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Christmas 2006

Part 12:  Merritt Island NWR

For my last birding day in Florida I decided to do Merritt Island NWR, as the guy at Loxahatchee told me that they had a butterfly garden!  It was New Year’s Day, but little did I know the Visitor's Center was gonna be closed (where I assume the garden is)!  Thankfully it was lousy butterfly weather (because I woulda been heartbroken otherwise), but the birding was fabulous, pushing me over the 200 mark for the trip!

  The first new bird was picked up while waiting for the drawbridge over the Indian River to close: a Great Black-backed Gull!  There would be several of these along Cape Canaveral, but no Lessers, alas.  I tried birding the impoundments as the ABA Guide suggests, but quickly gave up that idea as I discovered that area was reserved for hunters!  Did pick up Mottled Duck for the day back there, though...

Great Black-backed Gull at the drawbridge 

So headed out on the Black Point Wildlife Drive, and that started out with a bang with a gorgeous Roseate Spoonbill and his "kid" feeding right by the road!  There also happened to be both White and Glossy Ibis there for a Threskiornithidae Feeding Frenzy!  Northern Pintail and Blue-winged Teal were also right by the road (they weren't dumb—they knew where not to hang out), and a little further down was another trip bird: two pairs of Hooded Mergansers actively feeding!  (It was fun to watch the males raising and lowering their hoods as they dove...)  Several Ring-necked Ducks were around as well.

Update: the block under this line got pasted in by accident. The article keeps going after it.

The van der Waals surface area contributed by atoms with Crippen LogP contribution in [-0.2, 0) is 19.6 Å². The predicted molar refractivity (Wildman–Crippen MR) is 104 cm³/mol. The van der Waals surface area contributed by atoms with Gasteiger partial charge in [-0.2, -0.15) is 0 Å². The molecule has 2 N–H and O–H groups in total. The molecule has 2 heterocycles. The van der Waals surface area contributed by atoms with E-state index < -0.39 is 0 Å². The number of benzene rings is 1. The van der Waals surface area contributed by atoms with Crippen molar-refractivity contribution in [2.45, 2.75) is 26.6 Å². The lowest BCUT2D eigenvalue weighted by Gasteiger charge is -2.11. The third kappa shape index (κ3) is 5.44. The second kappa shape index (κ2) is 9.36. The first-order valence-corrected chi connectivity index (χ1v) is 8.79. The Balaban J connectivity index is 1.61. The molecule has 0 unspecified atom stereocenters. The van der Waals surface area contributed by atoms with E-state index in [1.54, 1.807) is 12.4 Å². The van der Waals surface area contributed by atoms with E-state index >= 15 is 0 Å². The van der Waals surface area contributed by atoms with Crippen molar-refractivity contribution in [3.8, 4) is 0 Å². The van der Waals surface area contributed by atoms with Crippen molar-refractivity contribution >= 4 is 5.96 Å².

Birds along the wildlife drive...


Pintail mob


Threskiornithidae feeding frenzy consisting of Roseate Spoonbills, White Ibis, and Glossy Ibis (which should all be self-explanatory…)


Glossy Ibis portraits with White Ibis at right


Roseate Spoonbill with Mottled Duck (center) and youngster (right)

More duckies...


Blue-winged Teal and Hooded Mergansers (getting ready to dive at left)

Didn't get far on the Cruikshank Trail as the mosquitoes, interestingly, were pretty bad along here (whereas I had had no problems with them at all so far this trip)!  Something apparently got the Moorhens cackling like a jungle movie, and down the road I saw the possible reason: a little alligator swimming amongst them!  Here and there were pods of larids that, in addition to the Ring-billed and Laughing Gulls, had Caspian Terns, skimmers, more Black-backed Gulls, and a couple of Herrings.  The few shorebird flocks I found had Semipalmated Plovers and Dunlin mostly, but also a single Least Sandpiper and a few Westerns.  While I was stopped an American Bittern flew by, which was very exciting; when I literally pointed him out to the lady behind me, the bittern must have thought my arm looked like a gun barrel cuz he took a hard right at the sight and put distance between us!


Palm Warbler along the Cruikshank Trail and Loggerhead Shrike along the back side of the wildlife drive